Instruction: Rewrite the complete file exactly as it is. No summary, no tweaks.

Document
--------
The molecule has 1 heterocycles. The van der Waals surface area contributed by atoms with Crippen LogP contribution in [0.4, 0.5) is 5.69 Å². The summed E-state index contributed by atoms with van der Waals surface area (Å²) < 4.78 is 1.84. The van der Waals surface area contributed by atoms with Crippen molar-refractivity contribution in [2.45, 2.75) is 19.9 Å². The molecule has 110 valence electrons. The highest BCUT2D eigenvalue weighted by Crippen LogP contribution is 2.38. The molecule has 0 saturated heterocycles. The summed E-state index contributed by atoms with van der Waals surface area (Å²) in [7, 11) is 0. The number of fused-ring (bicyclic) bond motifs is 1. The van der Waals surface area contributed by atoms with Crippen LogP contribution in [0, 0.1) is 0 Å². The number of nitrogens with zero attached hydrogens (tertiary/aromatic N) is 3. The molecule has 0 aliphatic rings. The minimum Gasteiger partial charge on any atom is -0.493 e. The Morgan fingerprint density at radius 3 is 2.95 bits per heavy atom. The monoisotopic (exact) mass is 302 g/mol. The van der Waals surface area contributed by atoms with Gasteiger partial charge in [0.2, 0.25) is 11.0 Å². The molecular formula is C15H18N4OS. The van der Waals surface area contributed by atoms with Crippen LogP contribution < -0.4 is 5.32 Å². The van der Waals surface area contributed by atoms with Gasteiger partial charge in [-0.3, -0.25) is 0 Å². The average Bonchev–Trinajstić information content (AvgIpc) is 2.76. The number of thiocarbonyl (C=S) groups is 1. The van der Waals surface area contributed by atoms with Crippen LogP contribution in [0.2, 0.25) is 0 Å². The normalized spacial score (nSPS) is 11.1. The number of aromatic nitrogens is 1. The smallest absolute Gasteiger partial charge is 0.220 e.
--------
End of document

The molecule has 1 heterocycles. The van der Waals surface area contributed by atoms with Crippen LogP contribution in [0.4, 0.5) is 5.69 Å². The summed E-state index contributed by atoms with van der Waals surface area (Å²) < 4.78 is 1.84. The van der Waals surface area contributed by atoms with Crippen molar-refractivity contribution in [2.45, 2.75) is 19.9 Å². The molecule has 110 valence electrons. The highest BCUT2D eigenvalue weighted by Crippen LogP contribution is 2.38. The molecule has 0 saturated heterocycles. The summed E-state index contributed by atoms with van der Waals surface area (Å²) in [7, 11) is 0. The number of fused-ring (bicyclic) bond motifs is 1. The van der Waals surface area contributed by atoms with Crippen LogP contribution in [0, 0.1) is 0 Å². The number of nitrogens with zero attached hydrogens (tertiary/aromatic N) is 3. The molecule has 0 aliphatic rings. The minimum Gasteiger partial charge on any atom is -0.493 e. The Morgan fingerprint density at radius 3 is 2.95 bits per heavy atom. The monoisotopic (exact) mass is 302 g/mol. The van der Waals surface area contributed by atoms with Gasteiger partial charge in [0.2, 0.25) is 11.0 Å². The molecular formula is C15H18N4OS. The van der Waals surface area contributed by atoms with Crippen LogP contribution < -0.4 is 5.32 Å². The van der Waals surface area contributed by atoms with Gasteiger partial charge in [-0.3, -0.25) is 0 Å². The average Bonchev–Trinajstić information content (AvgIpc) is 2.76. The number of thiocarbonyl (C=S) groups is 1. The van der Waals surface area contributed by atoms with Crippen LogP contribution in [0.2, 0.25) is 0 Å². The normalized spacial score (nSPS) is 11.1. The number of aromatic nitrogens is 1. The smallest absolute Gasteiger partial charge is 0.220 e.